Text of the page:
The first horses used by the company came Oregon. Then, in 1868, 400 head were purchased in California and Mexico and driven to the company's ranch in Vernon. Later, when the Canadian Pacific Railway was completed, most of the company's horses were bought locally or were shipped from Alberta or Saskatchewan.[1]:14

The company had a strict policy that they would not purchase any horses that were broke. The company wanted their horses trained exclusively for staging, a process that generally took three months, even then they were never truly broken and had to be expertly handled.[1]:15,16 A hostler would lead the teams out to the stages only once the baggage had been secured and the passengers and driver were safely seated. Once harnessed to the stage, the reins were given to the driver and he could release the brake. The stage horses often leaped and reared at the start of a trip, but settled into a smooth trot once they were underway. The whip rarely had to be used to encourage them, as they knew the next station meant a good feed and a warm stable.[1]:16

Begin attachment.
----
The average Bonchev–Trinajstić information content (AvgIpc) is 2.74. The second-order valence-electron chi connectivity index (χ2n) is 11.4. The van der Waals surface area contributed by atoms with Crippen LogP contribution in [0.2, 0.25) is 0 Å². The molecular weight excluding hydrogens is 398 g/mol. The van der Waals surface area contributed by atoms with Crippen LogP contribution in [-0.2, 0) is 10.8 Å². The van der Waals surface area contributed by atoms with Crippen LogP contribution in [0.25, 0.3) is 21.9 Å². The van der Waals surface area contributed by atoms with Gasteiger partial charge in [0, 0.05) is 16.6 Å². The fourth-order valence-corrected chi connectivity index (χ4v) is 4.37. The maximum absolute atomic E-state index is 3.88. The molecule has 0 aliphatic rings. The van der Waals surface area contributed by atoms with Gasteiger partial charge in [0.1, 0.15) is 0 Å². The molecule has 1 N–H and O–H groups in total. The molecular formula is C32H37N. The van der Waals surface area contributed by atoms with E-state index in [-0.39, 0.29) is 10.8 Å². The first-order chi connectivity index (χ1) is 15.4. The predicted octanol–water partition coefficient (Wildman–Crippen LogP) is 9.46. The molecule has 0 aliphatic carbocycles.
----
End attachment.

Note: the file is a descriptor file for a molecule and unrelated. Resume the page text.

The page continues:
The stations were approximately 18 miles apart and the teams were changed at each one. The hostlers at the stations took pride in taking care of the company's horses, often competing to see who kept the teams in the best condition. One rule that was strictly followed was that each horse had its own harness, which was cleaned every time it was taken off. To ensure that the horses always had proper shoes, traveling horseshoers with portable forges visited the stage stations regularly.[1]:17

The drivers[edit]

Stephen Tingley driving a stage near Clinton

The last stage was driven to Soda Creek by Charles G. Major. He was not one of the regular drivers, but the messenger in charge of Barnard's Express between Barkerville and Quesnel. Major took the stage out as he was on his way to Cariboo in the spring, and Mr. Stephen Tingley, best known driver and final owner, took charge on the return trip. Other noted drivers were Stephen Tingley's son, Fred Tingley, Al Young, James Buie Leighton, James Hamilton, W.A. Johnston and William Humphreys.